Taste test: Is British food really as good in Japan as claimed?

Taste test: Is British food really as good in Japan as claimed?

On the occasion of the official birthday of Queen Elizabeth II, The Japan News takes a look at British food - is it really as good as the British government claims? Mind you, eating (and drinking, of course, chum) is believing, after all!

"Having a full English breakfast is a treat," says Chris Price, who runs Hotel Wellies in Karuizawa, Nagano Prefecture.

The signature British dish is one you may want to save for a special occasions-with its plate of bacon and eggs, sausage, fried mushrooms, baked beans and grilled tomatoes served with slices of golden toast.

Price adds a local touch to the breakfast by using fresh tomatoes of the Amela breed.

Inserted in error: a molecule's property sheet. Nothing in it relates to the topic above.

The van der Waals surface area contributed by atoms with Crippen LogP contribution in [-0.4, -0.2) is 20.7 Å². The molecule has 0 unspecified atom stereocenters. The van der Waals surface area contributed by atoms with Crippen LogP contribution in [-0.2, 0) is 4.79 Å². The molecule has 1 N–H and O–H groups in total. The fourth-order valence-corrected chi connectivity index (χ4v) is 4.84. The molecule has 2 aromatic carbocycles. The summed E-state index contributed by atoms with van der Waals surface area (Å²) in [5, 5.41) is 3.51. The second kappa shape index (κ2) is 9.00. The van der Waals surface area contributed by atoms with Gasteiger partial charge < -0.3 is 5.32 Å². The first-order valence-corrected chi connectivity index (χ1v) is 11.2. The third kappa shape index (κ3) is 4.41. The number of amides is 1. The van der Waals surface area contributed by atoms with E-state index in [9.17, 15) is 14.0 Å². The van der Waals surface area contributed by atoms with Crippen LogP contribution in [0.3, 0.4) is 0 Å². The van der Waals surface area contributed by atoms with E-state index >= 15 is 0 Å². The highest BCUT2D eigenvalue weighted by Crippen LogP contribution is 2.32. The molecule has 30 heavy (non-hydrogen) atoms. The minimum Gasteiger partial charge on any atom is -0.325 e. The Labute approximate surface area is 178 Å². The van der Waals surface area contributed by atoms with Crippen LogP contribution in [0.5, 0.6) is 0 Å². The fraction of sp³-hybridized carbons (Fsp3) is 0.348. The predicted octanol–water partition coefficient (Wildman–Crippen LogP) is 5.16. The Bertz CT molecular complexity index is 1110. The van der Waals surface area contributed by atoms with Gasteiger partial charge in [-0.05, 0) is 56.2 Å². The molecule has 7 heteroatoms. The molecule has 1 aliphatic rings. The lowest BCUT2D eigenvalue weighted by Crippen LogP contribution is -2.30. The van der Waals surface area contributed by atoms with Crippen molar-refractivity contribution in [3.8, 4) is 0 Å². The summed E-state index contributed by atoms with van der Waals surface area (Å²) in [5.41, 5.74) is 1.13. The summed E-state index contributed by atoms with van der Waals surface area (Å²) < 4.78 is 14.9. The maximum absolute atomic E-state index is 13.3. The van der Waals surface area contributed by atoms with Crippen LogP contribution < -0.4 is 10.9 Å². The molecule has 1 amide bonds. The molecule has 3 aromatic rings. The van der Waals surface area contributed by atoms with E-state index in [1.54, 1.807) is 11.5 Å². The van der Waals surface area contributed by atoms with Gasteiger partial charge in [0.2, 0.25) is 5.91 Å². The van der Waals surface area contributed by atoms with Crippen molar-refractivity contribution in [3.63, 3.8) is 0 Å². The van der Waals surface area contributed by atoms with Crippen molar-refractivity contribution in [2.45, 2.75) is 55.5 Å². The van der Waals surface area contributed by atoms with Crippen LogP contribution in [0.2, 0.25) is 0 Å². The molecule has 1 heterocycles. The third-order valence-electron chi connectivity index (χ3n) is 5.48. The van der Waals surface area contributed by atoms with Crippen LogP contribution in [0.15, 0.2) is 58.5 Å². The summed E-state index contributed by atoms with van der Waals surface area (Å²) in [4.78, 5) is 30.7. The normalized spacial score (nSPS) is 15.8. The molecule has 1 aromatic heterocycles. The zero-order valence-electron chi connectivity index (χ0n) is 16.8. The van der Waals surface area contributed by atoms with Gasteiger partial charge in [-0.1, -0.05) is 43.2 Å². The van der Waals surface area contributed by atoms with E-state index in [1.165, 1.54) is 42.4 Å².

"The Amela tomatoes in Nagano are so fantastic when eaten raw; I don't want to cook it," he said.

Price and his wife, Noriko, opened the hotel last year, where they serve authentic British cuisine, from fish and chips to Sunday roast complete with Yorkshire pudding and gravy.

"I enjoy making food from the beginning, so I make my own sausages," he said. His sausages sometimes contain meat from wild boars he buys from local hunters. He also cures bacon and smokes the salmon himself using chips from cherry wood to add a distinctive flavor.

Price, who hails from near London and used to work in finance, has always been a keen cook. He is largely self-taught but follows some top British cooks, such as Heston Blumenthal and Delia Smith.

"I try to make [the meals] wholesome and made from local ingredients," he said.